• Saudi  Gynecology  Oncology  Group(  SGOG)  statement       —  Health  care  providers  should  be  encouraged  to  discuss  HPV   vaccine  for  women  who  wish  to  be  vaccinated  and  help  them  in   the  decision  making.   —  Primary  Vaccination  with  three  doses  of  cancer  cervix  vaccine   should  be  given  for  females  15  to  26  years  of  age  to  decrease  the   risk  of  HPV  infection  and  subsequently  prevent  cervical  cancer.   In  addition  catch-­‐up  immunization  for  women  above  age  26   years  could  be  done  .     —  Women  who  received  the  HPV  vaccine  should  continue  to   follow  the  existing  cervical  cancer  screening  programs.        
  • Saudi  Gynecology  Oncology  Group(  SGOG)  statement       —  Health  care  providers  should  be  encouraged  to  discuss  HPV   vaccine  for  women  who  wish  to  be  vaccinated  and  help  them  in   the  decision  making.   —  Primary  Vaccination  with  three  doses  of  cancer  cervix  vaccine   should  be  given  for  females  15  to  26  years  of  age  to  decrease  the   risk  of  HPV  infection  and  subsequently  prevent  cervical  cancer.   In  addition  catch-­‐up  immunization  for  women  above  age  26   years  could  be  done  .     —  Women  who  received  the  HPV  vaccine  should  continue  to   follow  the  existing  cervical  cancer  screening  programs.        
  •        Cervical  Cancer  Preven8on   Normal   Cervix   HPV   Infection   Cervical   Dysplasia   Cervical   Cancer   Primary   Prevention:   Vaccination   Secondary   Prevention:   Screening  
  • Op8ons    in  screening       —  PAP  smear       —  VIA       —  HPV  testing      
  • Collec8on  methods   Physician  /  nurse  collection     Patient  self  collection    
  • Cervical  cancer  decrease  with  PAP  smear  
  • Cervical  Screening:  Status  and  Challenges   —  Well  established  system  of  cytology  screening  with   colposcopy  follow-­‐up   —  Successful  in  reducing  the  incidence  and  mortality   from  cervical  cancer   However:   —  Realistically  in  Canada  ,  they  have  been  unable  to   screen  more  than  70%  of  the  population  well   —  How  would  a  cytology  based  program  work  in  Saudi   Arabia?   —   What  effect  will  vaccination  have?  
  • Limita8ons  of  Cytology   —  Sensitivity  of  pap  test  to  detect  CIN3+:  55%   —  Should  be  done  in  the  context  of  an  organized  screening   program   —  Quality  assurance  of  cytology  needs  to  be  very  good   —  system  of  communication  to  the  women  screened  so  that   they  may  receive  sufficient  treatment.   —  Requires  colposcopy  and  biopsy  to  confirm  dysplasia   —  The  necessity  for  multiple  visits  with  cytology  based            screening  results  in  significant  loss  to  follow-­‐up  
  • Limita8ons  of  Cytology   —  Sensitivity  of  pap  test  to  detect  CIN3+:  55%   —  Should  be  done  in  the  context  of  an  organized  screening   program   —  Quality  assurance  of  cytology  needs  to  be  very  good   —  system  of  communication  to  the  women  screened  so  that   they  may  receive  sufficient  treatment.   —  Requires  colposcopy  and  biopsy  to  confirm  dysplasia   —  The  necessity  for  multiple  visits  with  cytology  based            screening  results  in  significant  loss  to  follow-­‐up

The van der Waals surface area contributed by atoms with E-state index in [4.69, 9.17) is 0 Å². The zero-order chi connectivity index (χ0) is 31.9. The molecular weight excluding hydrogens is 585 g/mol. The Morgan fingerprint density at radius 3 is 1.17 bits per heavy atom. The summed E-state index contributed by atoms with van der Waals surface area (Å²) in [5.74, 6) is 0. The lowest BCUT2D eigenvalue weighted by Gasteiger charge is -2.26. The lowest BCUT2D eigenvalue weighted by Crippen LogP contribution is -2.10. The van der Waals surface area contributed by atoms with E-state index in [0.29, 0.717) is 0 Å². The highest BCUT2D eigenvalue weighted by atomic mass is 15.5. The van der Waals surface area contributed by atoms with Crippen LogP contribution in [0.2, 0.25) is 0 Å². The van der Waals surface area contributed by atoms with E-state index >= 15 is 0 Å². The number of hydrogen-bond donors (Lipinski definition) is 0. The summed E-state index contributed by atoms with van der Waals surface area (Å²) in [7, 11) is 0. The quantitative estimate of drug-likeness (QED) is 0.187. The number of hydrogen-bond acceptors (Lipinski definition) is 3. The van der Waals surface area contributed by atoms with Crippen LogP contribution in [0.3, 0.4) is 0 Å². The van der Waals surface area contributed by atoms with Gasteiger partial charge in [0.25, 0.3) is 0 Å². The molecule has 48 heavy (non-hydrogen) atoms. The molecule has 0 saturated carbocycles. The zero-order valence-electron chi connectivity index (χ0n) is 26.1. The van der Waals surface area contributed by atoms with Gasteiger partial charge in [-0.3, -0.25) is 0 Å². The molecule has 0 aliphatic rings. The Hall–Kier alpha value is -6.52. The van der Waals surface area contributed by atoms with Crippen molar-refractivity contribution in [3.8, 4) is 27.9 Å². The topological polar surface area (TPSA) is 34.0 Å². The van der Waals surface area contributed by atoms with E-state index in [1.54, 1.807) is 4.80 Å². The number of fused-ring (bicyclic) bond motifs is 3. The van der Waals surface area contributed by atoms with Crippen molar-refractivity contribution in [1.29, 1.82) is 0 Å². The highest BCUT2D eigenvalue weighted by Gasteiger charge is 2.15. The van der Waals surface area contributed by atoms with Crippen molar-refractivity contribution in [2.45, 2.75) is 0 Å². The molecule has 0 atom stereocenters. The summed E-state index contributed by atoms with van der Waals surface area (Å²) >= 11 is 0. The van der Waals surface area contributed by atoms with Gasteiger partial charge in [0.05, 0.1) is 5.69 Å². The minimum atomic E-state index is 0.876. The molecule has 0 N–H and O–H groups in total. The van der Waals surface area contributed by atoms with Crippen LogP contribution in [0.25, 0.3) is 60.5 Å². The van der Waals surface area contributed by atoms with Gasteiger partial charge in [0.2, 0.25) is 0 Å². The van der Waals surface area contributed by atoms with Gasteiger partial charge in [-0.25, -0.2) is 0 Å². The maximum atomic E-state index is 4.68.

• Limita8ons  of  Cytology   —  Sensitivity  of  pap  test  to  detect  CIN3+:  55%   —  Should  be  done  in  the  context  of  an  organized  screening   program   —  Quality  assurance  of  cytology  needs  to  be  very  good   —  system  of  communication  to  the  women  screened  so  that   they  may  receive  sufficient  treatment.   —  Requires  colposcopy  and  biopsy  to  confirm  dysplasia   —  The  necessity  for  multiple  visits  with  cytology  based            screening  results  in  significant  loss  to  follow-­‐up  
  • Authora   Duration   Total no   Abnormal PAP smear   ASC-US   ASC-H   LSIL   HSIL   AGUS   INVASIVE   CANCER   Al-Jaroudi (8)   2008-2009   241   7   (2.9%)   3   (1.2%)   1   (0.4%)   2   (0.83%)   NR   1   (0.4%)   NR   Jamal   1984-2000   22089   368   (1.66%)   88   (0.4%)   NR   81   (0.37%)   72   (0.32%)   36   (0.16%)   26   (0.1%)   Altaf   2001   3088   97   (3.14%)   14   (0.45%)   NR   29   (0.93%)   17   (0.55%)   4   (0.13%)   5   (0.16%)   Abdullah L (1)   1998 – 2005   5590   261   (4.7%)   103   (1.84%)   6   (0.10%)   5   (0.09%)   31   (0.55%)   30   (0.53%)   2   (0.04%)   Altaf   2000-2004   5132   241   (4.7%)   124   (2.4%)   NR   31   (0.6%)   22   (0.4%)   58   (1.1%)   6   (0.1%)   Summary  of  reported  data  on  Pap  smear  abnormalities  in  Saudi  Arabia  
  • Visual  Inspec8on  with  Ace8c  Acid  (VIA)  
  • Op8ons  in  Screening   —  VIA:  Visual  inspection  with  acetic  acid     —  VILI:  Visual  inspection  with  Lugols  iodine   —  Both  Low  tech  can  be  done  by  nurses   —  May  need  to  utilize  colposcopy  to  triage  post  positive   test  to  rule  out  cancer  
  • Test  Quali8es  of  VIA  in  Primary  Healthcare  Sefng   (Phase  2)   TEST SENSITIVITY (%) SPECIFICITY (%)* POSITIVE PREDICTIVE VALUE (%)* NEGATIVE PREDICTIVE VALUE (%)* VIA (n = 2,130) 77 (70–82) 64 (62–66) 19 96 Pap smear (n = 2,092) 44 (35–51) 91 (37–51) 33 94 95%  Confidence  Interval   University  of  Zimbabwe/JHPIEGO  Cervical  Cancer  Project  1999.